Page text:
Peter Matjašič is President of the European Youth Forum and will be a guest speaker at the EU Youth Conference in Dublin, 11 March
The numbers are clear: youth unemployment is over twice that of the adult population, with one in five young people unemployed in Europe. Young people are 4 times more likely to be in precarious work, 21% are living at risk of poverty compared to 16% average population and 14 million young people are currently not in employment, education or training (NEETs) with figures continue to rise.
This shows how dramatic the vulnerability of young people is in Europe today and why the focus of the EU Youth Conference on social inclusion is so timely. Young people today are the most educated generation ever, familiar with new technologies, more mobile and open to new opportunities, but they face a higher risk of social exclusion than their parents.
Young people constitute an integral part of European societies and we need to make sure to avoid having a ‘lost generation’.
The EU Youth Conference is just the final phase of a wide consultation that touched upon all 27 EU Member States, thanks to the work of the National Working Groups and youth organisations.
The results of these consultations speak for themselves: young people feel and often are discriminated because of their age; some groups of young people face multiple discrimination on the ground of ethnic origin, migrant status, religion and/or sexual orientation. Many experience harassment and bullying on a daily basis at school, they are discriminated in social and health care services and feel overlooked or negatively stereotyped in their community and in society in general. Young people feel they are not granted the rights and opportunities they deserve.
The cost of all this is becoming unbearable: social inclusion of all young people needs to be addressed in a comprehensive manner based on the real needs and barriers faced by them. Young people when consulted think free-of-charge quality education for all as well as more scholarships to support youth from disadvantaged backgrounds and effective policies to combat discrimination and bullying at school could be part of the solution. Also, they call for minimum standards for employment: a minimum income, equal access to social protection systems and to quality public healthcare as well as the adoption of anti-discrimination regulation at EU level.
Youth organisations play a fundamental role in the active inclusion of all young people, reaching out to those who are often beyond the reach of many public services. They give youth a voice, a role in the community and counteract the isolation that is associated with social exclusion. But youth organisations alone cannot solve all problems associated with social exclusion of young people. We need strong political commitment at all levels, from local and national to European.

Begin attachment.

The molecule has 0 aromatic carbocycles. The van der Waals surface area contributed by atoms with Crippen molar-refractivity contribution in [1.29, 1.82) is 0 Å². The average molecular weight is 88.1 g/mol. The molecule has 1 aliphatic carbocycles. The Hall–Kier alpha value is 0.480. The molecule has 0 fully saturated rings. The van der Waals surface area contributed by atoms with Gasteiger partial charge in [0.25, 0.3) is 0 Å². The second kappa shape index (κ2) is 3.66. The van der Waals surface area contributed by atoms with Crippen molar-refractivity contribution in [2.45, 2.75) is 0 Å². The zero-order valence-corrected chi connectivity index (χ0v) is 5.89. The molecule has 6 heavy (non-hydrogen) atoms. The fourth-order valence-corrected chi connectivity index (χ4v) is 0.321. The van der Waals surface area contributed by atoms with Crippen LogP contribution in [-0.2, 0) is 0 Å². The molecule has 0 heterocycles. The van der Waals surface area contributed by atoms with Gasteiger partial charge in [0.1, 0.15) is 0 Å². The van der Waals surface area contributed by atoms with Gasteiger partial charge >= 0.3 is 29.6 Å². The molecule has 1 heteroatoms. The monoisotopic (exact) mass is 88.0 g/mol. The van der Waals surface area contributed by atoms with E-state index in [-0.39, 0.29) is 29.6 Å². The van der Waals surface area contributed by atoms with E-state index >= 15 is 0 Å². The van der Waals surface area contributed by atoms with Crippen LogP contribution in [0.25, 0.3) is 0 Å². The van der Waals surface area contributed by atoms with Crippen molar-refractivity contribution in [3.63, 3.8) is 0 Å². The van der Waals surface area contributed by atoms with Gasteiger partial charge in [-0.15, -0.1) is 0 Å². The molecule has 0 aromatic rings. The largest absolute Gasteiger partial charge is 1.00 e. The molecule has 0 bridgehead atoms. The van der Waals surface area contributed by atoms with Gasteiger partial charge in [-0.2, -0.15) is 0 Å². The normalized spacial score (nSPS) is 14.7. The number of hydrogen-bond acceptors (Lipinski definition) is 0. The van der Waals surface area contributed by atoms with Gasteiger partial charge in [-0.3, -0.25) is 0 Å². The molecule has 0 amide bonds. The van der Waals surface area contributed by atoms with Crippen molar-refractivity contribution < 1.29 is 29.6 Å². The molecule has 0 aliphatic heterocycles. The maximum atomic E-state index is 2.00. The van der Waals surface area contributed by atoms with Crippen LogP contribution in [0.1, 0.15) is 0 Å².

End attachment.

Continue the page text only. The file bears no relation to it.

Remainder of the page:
We need integrated actions that are able to structurally tackle the problem, decrease inequalities and promote youth autonomy through employment and social inclusion policies. We need effective coordination of policies in the areas of equality, non-discrimination, employment, education, social welfare and youth. Youth mainstreaming and cross-sectorial cooperation between ministries and different levels of government is an absolute necessity to promote the social inclusion of young people.
Above all, if we are to overcome the exclusion of young people, concrete effective investment in young people is urgent: in their education, in enabling their autonomy, in allowing them to enter and remain in the labour market and in quality jobs, and in ensuring that they can successfully combine their professional and private lives.
This is why the European Youth Forum calls for more funding and a guaranteed right to equal access to quality education, both formal and non-formal, for all young people. We call for supporting the transition from education to quality jobs through policies and measures that ensure decent conditions for young people in the labour market, promote autonomy and fight precariousness. Finally, we call upon the EU to adopt the necessary legal tools to fight discrimination and social exclusion, to adopt an Anti-Discrimination Directive campaign at EU level.
Recently, all 27 EU Employment Ministers endorsed the youth guarantee scheme, a long-lasting demand of the European Youth Forum and one of the priorities of the Irish Presidency. After this important first step, we need immediate steps to follow to turn the inclusion of young people from rhetoric into reality.
We need to mainstream ‘youth’ in all the policy areas that concern them to bring consistency in European policies and achieve coordinated strategies for the inclusion of young people in society. Europe Union and Member States need to urgently take action to improve the situation of young people in Europe, need to invest in youth and make youth a priority now!